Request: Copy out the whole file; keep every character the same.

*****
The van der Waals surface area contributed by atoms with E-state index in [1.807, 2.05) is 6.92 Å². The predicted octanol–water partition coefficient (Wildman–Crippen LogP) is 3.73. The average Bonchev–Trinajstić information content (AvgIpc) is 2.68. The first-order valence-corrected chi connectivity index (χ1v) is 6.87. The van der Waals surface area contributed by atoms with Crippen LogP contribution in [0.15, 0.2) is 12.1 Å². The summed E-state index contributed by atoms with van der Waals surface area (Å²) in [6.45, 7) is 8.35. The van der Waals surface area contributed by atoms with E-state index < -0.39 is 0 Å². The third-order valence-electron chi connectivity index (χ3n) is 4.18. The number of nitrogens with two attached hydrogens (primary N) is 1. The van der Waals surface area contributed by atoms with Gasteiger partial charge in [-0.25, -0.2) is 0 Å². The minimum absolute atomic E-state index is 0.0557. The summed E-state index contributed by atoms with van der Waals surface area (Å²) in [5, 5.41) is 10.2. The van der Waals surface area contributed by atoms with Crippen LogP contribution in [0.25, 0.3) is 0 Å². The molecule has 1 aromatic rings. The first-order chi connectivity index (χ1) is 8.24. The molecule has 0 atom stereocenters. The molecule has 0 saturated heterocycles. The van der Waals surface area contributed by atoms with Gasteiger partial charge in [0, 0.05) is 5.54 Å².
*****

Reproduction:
The van der Waals surface area contributed by atoms with E-state index in [1.807, 2.05) is 6.92 Å². The predicted octanol–water partition coefficient (Wildman–Crippen LogP) is 3.73. The average Bonchev–Trinajstić information content (AvgIpc) is 2.68. The first-order valence-corrected chi connectivity index (χ1v) is 6.87. The van der Waals surface area contributed by atoms with Crippen LogP contribution in [0.15, 0.2) is 12.1 Å². The summed E-state index contributed by atoms with van der Waals surface area (Å²) in [6.45, 7) is 8.35. The van der Waals surface area contributed by atoms with E-state index < -0.39 is 0 Å². The third-order valence-electron chi connectivity index (χ3n) is 4.18. The number of nitrogens with two attached hydrogens (primary N) is 1. The van der Waals surface area contributed by atoms with Gasteiger partial charge in [-0.25, -0.2) is 0 Å². The minimum absolute atomic E-state index is 0.0557. The summed E-state index contributed by atoms with van der Waals surface area (Å²) in [5, 5.41) is 10.2. The van der Waals surface area contributed by atoms with Crippen LogP contribution in [0.25, 0.3) is 0 Å². The molecule has 1 aromatic rings. The first-order chi connectivity index (χ1) is 8.24. The molecule has 0 atom stereocenters. The molecule has 0 saturated heterocycles. The van der Waals surface area contributed by atoms with Gasteiger partial charge in [0, 0.05) is 5.54 Å².